After another re-read and edit, I have given (the hopefully almost) final draft of The Art of Breathing to a friend for another read through before it goes to the copyeditor. The Art of Breathing is the third in my series of crime novels set in Scarborough: The Art of the Imperfect (https://goo.gl/JrGat2) and The Art of Survival (https://goo.gl/6RPzk5) came out in 2014 and 2015.
I feeling strangely flat and de-motivated at this point. It is undoubtedly as Alan Garner describes it when he talks about his creative reservoir being low and in need of filling (The Voice that Thunders, 1997). He explains how when this comes upon him he feels ‘totally incapacitated’ and has to endure ‘self-loathing’.
I quoted Garner in my book Pathways through writing blocks in the academic environment (https://goo.gl/k360PX). Here I also explore the role of shame in writing. In an interview in 2012, Anne Tyler said the best way to write is to believe no-one else will ever read it, as, she suggests, thinking about an audience is a sure-fire way of halting the pen. I can no longer pretend that I am not preparing The Art of Breathing for publication, the copyeditor is engaged, the schedule is set. Shame and trepidation walk in. Publication is exposure, revealing parts of myself through writing, putting my work out there and declaring it is worth reading. For me, this evokes enormous shame. And from Tyler’s comments, I suspect I am not the only writer who struggles with this.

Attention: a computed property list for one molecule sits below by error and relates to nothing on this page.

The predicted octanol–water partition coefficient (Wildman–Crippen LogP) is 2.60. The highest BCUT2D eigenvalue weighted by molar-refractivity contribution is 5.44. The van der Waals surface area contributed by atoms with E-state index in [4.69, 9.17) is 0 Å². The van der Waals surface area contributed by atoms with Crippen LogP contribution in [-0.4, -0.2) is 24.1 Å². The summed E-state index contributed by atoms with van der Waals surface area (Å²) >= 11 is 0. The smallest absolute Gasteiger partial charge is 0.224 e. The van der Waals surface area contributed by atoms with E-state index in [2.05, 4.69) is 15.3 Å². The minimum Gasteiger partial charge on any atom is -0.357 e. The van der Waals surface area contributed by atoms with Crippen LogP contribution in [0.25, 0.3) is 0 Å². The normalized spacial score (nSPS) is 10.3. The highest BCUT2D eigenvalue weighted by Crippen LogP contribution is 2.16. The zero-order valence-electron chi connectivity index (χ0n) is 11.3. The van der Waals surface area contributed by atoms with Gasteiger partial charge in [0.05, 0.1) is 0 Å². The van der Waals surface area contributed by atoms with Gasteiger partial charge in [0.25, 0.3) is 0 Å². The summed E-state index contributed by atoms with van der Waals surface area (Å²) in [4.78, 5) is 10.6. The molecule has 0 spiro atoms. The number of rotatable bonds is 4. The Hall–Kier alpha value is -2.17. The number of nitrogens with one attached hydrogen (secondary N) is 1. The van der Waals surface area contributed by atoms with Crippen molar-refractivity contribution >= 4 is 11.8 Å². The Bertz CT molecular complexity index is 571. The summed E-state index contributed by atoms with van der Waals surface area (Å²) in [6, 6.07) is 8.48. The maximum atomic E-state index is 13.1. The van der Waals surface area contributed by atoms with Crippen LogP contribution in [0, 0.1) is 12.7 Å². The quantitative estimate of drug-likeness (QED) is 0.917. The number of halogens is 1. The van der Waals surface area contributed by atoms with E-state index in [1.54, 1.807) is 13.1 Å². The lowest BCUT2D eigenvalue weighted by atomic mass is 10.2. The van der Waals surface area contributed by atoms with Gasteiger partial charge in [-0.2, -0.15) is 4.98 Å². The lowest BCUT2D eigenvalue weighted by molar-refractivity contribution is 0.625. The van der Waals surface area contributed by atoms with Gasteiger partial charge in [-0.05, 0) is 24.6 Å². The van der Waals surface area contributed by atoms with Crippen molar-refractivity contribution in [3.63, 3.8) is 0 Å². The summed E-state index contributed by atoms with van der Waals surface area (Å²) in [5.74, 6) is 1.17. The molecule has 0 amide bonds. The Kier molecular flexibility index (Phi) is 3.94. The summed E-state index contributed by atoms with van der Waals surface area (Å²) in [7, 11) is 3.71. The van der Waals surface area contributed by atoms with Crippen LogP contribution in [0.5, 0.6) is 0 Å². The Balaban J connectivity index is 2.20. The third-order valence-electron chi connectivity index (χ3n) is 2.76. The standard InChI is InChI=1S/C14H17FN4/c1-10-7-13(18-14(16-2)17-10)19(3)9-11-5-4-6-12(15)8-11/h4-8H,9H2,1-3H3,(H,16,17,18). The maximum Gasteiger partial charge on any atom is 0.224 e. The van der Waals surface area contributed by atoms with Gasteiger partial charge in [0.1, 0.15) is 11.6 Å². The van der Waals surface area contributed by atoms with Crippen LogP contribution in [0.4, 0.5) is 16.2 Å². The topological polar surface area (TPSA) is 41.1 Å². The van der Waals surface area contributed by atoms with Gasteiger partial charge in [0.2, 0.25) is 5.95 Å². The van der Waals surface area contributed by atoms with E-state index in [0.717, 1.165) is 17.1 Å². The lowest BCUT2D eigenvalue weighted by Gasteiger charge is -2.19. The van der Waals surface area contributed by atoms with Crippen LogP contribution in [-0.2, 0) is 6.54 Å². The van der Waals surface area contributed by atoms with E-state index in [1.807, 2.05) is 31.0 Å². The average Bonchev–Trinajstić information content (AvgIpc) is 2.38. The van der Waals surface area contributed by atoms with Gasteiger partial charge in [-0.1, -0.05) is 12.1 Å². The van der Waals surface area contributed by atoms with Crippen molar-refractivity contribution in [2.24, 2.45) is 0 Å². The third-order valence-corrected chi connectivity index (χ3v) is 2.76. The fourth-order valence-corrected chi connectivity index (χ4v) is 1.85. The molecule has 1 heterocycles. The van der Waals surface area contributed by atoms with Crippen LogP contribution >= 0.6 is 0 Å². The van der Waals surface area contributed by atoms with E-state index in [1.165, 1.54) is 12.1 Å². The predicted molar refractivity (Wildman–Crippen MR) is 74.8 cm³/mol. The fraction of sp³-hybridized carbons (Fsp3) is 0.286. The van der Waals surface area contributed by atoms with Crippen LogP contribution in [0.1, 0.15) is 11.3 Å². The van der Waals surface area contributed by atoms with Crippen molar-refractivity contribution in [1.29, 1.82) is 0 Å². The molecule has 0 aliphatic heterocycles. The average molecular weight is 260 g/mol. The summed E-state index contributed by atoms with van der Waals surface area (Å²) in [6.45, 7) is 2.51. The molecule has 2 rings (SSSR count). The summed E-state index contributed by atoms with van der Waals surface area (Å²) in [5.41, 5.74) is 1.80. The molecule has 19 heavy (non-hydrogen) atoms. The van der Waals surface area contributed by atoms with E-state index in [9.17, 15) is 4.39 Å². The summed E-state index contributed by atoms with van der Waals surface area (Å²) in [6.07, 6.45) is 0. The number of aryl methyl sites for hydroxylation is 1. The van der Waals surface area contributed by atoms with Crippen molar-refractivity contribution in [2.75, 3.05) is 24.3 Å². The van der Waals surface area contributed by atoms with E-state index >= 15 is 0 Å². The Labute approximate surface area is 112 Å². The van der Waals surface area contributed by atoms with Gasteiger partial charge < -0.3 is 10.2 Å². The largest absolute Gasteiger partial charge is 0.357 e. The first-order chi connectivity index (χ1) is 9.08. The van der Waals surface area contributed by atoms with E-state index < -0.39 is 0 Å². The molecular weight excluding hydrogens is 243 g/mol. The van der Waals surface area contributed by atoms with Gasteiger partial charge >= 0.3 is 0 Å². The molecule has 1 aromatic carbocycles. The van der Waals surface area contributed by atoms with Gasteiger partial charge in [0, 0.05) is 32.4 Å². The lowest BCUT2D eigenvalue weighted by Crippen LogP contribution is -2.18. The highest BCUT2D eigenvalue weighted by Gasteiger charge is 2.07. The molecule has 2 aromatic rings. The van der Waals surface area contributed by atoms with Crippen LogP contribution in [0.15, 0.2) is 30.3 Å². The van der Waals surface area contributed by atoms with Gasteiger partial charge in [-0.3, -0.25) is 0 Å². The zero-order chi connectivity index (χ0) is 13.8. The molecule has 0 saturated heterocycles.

Also not working on The Art of Breathing has left a hole in my life. I’m guessing it might be like when a beloved child starts at school, those hours are now my own, but what do I do with them? What I have been doing is clearing a space – a physical space on my shelf (oh how I enjoy a good shred) which I intend will become a psychological and creative space.
I have other novels to write in my #Scarboroughmysteries series, but perhaps there is something else bubbling up? A project around the healing aspects of writing fiction, possibly? For the moment, the space is there, and I am waiting to see what, if anything, will begin to permeate it.
How do you feel when you complete a piece of writing and send it forth into the world of readers?